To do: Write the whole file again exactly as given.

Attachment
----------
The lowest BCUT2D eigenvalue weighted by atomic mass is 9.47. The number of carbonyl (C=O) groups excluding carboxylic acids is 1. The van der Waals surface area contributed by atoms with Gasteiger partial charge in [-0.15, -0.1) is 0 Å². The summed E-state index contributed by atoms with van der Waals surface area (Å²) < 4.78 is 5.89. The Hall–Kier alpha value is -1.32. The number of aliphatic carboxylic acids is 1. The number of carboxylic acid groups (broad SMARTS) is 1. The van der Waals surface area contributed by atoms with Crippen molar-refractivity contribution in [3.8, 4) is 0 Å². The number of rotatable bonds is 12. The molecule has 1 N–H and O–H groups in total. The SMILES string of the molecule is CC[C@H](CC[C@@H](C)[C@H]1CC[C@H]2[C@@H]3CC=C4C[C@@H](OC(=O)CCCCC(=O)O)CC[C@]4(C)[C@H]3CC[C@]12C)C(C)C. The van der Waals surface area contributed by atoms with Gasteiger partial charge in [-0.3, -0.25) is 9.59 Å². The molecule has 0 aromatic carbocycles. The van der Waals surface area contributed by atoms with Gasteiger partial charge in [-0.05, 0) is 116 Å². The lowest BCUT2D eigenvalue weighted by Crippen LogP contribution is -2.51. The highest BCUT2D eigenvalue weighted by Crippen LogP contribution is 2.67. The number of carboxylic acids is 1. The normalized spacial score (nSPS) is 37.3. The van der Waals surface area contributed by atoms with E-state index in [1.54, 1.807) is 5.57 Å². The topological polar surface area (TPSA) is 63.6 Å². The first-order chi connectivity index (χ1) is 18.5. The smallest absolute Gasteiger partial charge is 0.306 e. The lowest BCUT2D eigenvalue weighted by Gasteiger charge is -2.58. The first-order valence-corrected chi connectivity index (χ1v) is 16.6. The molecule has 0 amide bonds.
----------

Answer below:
The lowest BCUT2D eigenvalue weighted by atomic mass is 9.47. The number of carbonyl (C=O) groups excluding carboxylic acids is 1. The van der Waals surface area contributed by atoms with Gasteiger partial charge in [-0.15, -0.1) is 0 Å². The summed E-state index contributed by atoms with van der Waals surface area (Å²) < 4.78 is 5.89. The Hall–Kier alpha value is -1.32. The number of aliphatic carboxylic acids is 1. The number of carboxylic acid groups (broad SMARTS) is 1. The van der Waals surface area contributed by atoms with Crippen molar-refractivity contribution in [3.8, 4) is 0 Å². The number of rotatable bonds is 12. The molecule has 1 N–H and O–H groups in total. The SMILES string of the molecule is CC[C@H](CC[C@@H](C)[C@H]1CC[C@H]2[C@@H]3CC=C4C[C@@H](OC(=O)CCCCC(=O)O)CC[C@]4(C)[C@H]3CC[C@]12C)C(C)C. The van der Waals surface area contributed by atoms with Gasteiger partial charge in [-0.3, -0.25) is 9.59 Å². The molecule has 0 aromatic carbocycles. The van der Waals surface area contributed by atoms with Gasteiger partial charge in [-0.05, 0) is 116 Å². The lowest BCUT2D eigenvalue weighted by Crippen LogP contribution is -2.51. The highest BCUT2D eigenvalue weighted by Crippen LogP contribution is 2.67. The number of carboxylic acids is 1. The normalized spacial score (nSPS) is 37.3. The van der Waals surface area contributed by atoms with E-state index in [1.54, 1.807) is 5.57 Å². The topological polar surface area (TPSA) is 63.6 Å². The first-order chi connectivity index (χ1) is 18.5. The smallest absolute Gasteiger partial charge is 0.306 e. The lowest BCUT2D eigenvalue weighted by Gasteiger charge is -2.58. The first-order valence-corrected chi connectivity index (χ1v) is 16.6. The molecule has 0 amide bonds.